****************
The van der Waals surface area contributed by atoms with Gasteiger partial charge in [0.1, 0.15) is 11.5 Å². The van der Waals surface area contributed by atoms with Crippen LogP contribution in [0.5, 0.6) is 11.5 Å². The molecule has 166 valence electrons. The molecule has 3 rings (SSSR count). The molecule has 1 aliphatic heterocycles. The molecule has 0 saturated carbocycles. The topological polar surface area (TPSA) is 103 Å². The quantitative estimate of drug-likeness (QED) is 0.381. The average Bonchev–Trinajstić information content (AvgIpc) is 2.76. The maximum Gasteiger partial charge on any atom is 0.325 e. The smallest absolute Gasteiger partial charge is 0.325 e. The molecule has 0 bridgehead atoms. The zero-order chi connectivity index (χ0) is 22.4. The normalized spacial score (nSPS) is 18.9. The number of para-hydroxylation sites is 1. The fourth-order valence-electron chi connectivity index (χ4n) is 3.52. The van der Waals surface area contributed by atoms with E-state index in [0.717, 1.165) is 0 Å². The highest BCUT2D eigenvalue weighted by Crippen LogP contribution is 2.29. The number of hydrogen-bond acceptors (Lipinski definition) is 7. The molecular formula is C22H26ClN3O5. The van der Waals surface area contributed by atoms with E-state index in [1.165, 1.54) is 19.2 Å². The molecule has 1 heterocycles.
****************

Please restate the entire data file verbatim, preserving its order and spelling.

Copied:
The van der Waals surface area contributed by atoms with Gasteiger partial charge in [0.1, 0.15) is 11.5 Å². The van der Waals surface area contributed by atoms with Crippen LogP contribution in [0.5, 0.6) is 11.5 Å². The molecule has 166 valence electrons. The molecule has 3 rings (SSSR count). The molecule has 1 aliphatic heterocycles. The molecule has 0 saturated carbocycles. The topological polar surface area (TPSA) is 103 Å². The quantitative estimate of drug-likeness (QED) is 0.381. The average Bonchev–Trinajstić information content (AvgIpc) is 2.76. The maximum Gasteiger partial charge on any atom is 0.325 e. The smallest absolute Gasteiger partial charge is 0.325 e. The molecule has 0 bridgehead atoms. The zero-order chi connectivity index (χ0) is 22.4. The normalized spacial score (nSPS) is 18.9. The number of para-hydroxylation sites is 1. The fourth-order valence-electron chi connectivity index (χ4n) is 3.52. The van der Waals surface area contributed by atoms with E-state index in [0.717, 1.165) is 0 Å². The highest BCUT2D eigenvalue weighted by Crippen LogP contribution is 2.29. The number of hydrogen-bond acceptors (Lipinski definition) is 7. The molecular formula is C22H26ClN3O5. The van der Waals surface area contributed by atoms with E-state index in [1.165, 1.54) is 19.2 Å². The molecule has 1 heterocycles.